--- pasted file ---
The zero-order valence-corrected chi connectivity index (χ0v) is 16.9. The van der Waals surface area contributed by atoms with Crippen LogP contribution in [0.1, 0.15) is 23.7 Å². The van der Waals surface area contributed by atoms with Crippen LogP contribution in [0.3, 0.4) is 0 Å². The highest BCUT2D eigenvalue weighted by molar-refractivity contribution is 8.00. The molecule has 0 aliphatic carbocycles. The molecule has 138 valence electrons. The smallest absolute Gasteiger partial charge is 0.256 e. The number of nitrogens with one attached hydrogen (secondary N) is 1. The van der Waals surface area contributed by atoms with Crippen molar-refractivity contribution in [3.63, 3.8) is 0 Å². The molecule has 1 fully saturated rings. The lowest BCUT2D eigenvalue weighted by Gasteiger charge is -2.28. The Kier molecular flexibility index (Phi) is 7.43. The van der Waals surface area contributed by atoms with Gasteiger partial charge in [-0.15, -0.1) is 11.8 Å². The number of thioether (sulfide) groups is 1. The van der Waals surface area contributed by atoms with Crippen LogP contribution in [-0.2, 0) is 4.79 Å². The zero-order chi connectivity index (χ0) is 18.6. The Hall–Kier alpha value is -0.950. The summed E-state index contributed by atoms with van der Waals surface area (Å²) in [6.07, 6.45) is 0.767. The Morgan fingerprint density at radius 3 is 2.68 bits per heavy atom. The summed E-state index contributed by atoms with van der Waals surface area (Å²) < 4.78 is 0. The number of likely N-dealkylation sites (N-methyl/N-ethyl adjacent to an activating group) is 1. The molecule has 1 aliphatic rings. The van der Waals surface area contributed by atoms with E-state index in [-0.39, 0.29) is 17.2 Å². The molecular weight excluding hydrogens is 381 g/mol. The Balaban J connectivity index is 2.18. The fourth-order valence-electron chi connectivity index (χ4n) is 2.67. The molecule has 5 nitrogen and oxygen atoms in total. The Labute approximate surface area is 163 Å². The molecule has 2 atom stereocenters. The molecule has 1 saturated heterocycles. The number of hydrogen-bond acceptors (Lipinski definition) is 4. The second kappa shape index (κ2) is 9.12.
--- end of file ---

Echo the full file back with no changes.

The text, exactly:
The zero-order valence-corrected chi connectivity index (χ0v) is 16.9. The van der Waals surface area contributed by atoms with Crippen LogP contribution in [0.1, 0.15) is 23.7 Å². The van der Waals surface area contributed by atoms with Crippen LogP contribution in [0.3, 0.4) is 0 Å². The highest BCUT2D eigenvalue weighted by molar-refractivity contribution is 8.00. The molecule has 0 aliphatic carbocycles. The molecule has 138 valence electrons. The smallest absolute Gasteiger partial charge is 0.256 e. The number of nitrogens with one attached hydrogen (secondary N) is 1. The van der Waals surface area contributed by atoms with Crippen molar-refractivity contribution in [3.63, 3.8) is 0 Å². The molecule has 1 fully saturated rings. The lowest BCUT2D eigenvalue weighted by Gasteiger charge is -2.28. The Kier molecular flexibility index (Phi) is 7.43. The van der Waals surface area contributed by atoms with Gasteiger partial charge in [-0.15, -0.1) is 11.8 Å². The number of thioether (sulfide) groups is 1. The van der Waals surface area contributed by atoms with Crippen LogP contribution in [-0.2, 0) is 4.79 Å². The zero-order chi connectivity index (χ0) is 18.6. The Hall–Kier alpha value is -0.950. The summed E-state index contributed by atoms with van der Waals surface area (Å²) in [6.07, 6.45) is 0.767. The Morgan fingerprint density at radius 3 is 2.68 bits per heavy atom. The summed E-state index contributed by atoms with van der Waals surface area (Å²) < 4.78 is 0. The number of likely N-dealkylation sites (N-methyl/N-ethyl adjacent to an activating group) is 1. The molecule has 1 aliphatic rings. The van der Waals surface area contributed by atoms with E-state index in [-0.39, 0.29) is 17.2 Å². The molecular weight excluding hydrogens is 381 g/mol. The Balaban J connectivity index is 2.18. The fourth-order valence-electron chi connectivity index (χ4n) is 2.67. The molecule has 5 nitrogen and oxygen atoms in total. The Labute approximate surface area is 163 Å². The molecule has 2 atom stereocenters. The molecule has 1 saturated heterocycles. The number of hydrogen-bond acceptors (Lipinski definition) is 4. The second kappa shape index (κ2) is 9.12.